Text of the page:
THE FIFTH SUNDAY OF EASTER

May 22nd, 2011

 

“Someplace Special”

John 14:1-14

 

There is an old joke about a preacher who stands in the pulpit and asks a question, expecting a response.  He asks, “Do you want to go to heaven.”  Most of the congregation calls back, “Amen,” or “Yes Jesus.”  Sitting in his pew in the back Elmer sits silently while all this is going on.  The preacher notices and calls out again, specifically, saying: “Elmer!  Don’t you want to go to heaven one day?”  There was a pause, and wise old Elmer shouted back, “Oh, I thought you were talking about right now!”

According to the radio ‘bible teacher’ Harold Camping, it is a miracle that we are here this morning.  If you have been traveling outside the circle of his radio broadcast, or did not watch “Religion and Ethics Newsweekly” last Sunday afternoon, you may have missed the point Harold has been proclaiming:  The Rapture was to occur yesterday, May 21, 2011.  Camping has competition right now, and he knows it. The ancient Mayan long-count calendar ends in 2012, which has made next year a popular date for apocalyptically-minded New Agers. Hollywood has already made a doomsday movie about it.

 

The mere fact that I prepared this sermon, asked Karen Eddinger to prepare music, and worked with Karen Marks, putting together promotion Sunday at 10:30 reveals the depth of my concern regarding this prophecy.  I haven’t really worried about it.  As a dear friend of mine was quick to say, “So I find myself in the presence of Jesus, I fail to see the down side.”

 

Apparently Mr. Camping has made a similar prediction some years ago, suggesting that the rapture would occur in September 1994.  But as a friend suggested, “he got his math wrong.” 

 

When those of the ilk of Mr. Camping speak of the Rapture, they are speaking of a particular view of the Christian faith that was not in existence until the 19th century, beginning with John Nelson Darby.  Strictly speaking these people are called Dispensationalist.  These folk, like Camping, believe in a ‘pre-tribulation’ rapture based upon St. Paul’s prediction in 1 Thessalonians 4:15-17 where Jesus’ followers are described to meet their Lord “in the air.”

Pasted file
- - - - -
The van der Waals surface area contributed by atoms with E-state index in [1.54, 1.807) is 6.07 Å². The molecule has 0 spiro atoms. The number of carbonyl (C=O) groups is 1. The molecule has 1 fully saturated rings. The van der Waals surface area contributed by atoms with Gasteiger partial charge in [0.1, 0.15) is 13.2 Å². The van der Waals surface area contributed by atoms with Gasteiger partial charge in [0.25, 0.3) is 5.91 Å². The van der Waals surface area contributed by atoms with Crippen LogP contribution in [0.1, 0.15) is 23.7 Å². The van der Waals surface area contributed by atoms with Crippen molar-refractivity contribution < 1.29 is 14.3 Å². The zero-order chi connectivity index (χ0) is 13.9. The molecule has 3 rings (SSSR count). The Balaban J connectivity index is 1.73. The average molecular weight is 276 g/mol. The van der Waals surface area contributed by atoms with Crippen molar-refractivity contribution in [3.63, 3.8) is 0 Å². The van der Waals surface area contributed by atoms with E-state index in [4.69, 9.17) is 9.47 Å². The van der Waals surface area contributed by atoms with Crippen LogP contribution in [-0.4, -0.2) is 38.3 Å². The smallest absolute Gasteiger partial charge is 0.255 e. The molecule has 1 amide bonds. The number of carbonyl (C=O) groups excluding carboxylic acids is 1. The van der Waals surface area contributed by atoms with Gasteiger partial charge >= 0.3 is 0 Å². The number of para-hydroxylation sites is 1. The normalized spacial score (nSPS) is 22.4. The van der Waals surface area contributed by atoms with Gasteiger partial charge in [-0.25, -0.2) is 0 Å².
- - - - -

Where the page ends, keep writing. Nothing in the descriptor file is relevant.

Some people may see this as a ridiculous kind of heresy at worst, or at best, an unreasonable focus on some minute in the bible.   Still, the church has always believed that it is God’s intention or plan to redeem all of God’s creation.  It is the specifics of such a redemption, often based upon a particular (and sometimes peculiar) reading of the bible that has lead to such theories.  We might wonder though, why all the attention?

 

I believe that we hold this idea tightly, over and against the gone wrongness of the world around us.  It is good to know that there is someplace special for us, especially when the world is hostile.  So the church has always agreed that we anticipate Christ’s return in glory.  On these two generalities we can agree:  That Christ will return, and that return is part and parcel to the restoration of God’s good creation.  I, myself, am not ready to discard these two tenets of faith;  At funerals I always use verse 14 from the citation above, “we would not have you ignorant brothers and sisters, that you may not grieve as others do who have no hope.”[1]

 

I have committed to memory most of this chapter of John’s gospel to memory.  I’ve done this in part because I’ve used it over and over and over again.  The other reason is that I want to remember it.  I have not memorized it by accident, any more than I’ve memorized the 23rd Psalm or the Apostle’s Creed.  I’ve memorized it because I am not so different from those first disciples;  I, too, live in a great in-between time…this time between Jesus’ resurrection appearances and his return.  It is a time that illustrates quite nicely the need for such a talk by Jesus.  We need to hear these words because each one of us knows personally why this world in which we live so needs restoration.

 

It is an unfortunate development that as time has gone on we have come to isolate this place of ‘restoration’ and ‘peace’ in the heavenly realm.  So remember with me that Jesus does not say that the Kingdom of God is coming, he says that it has come.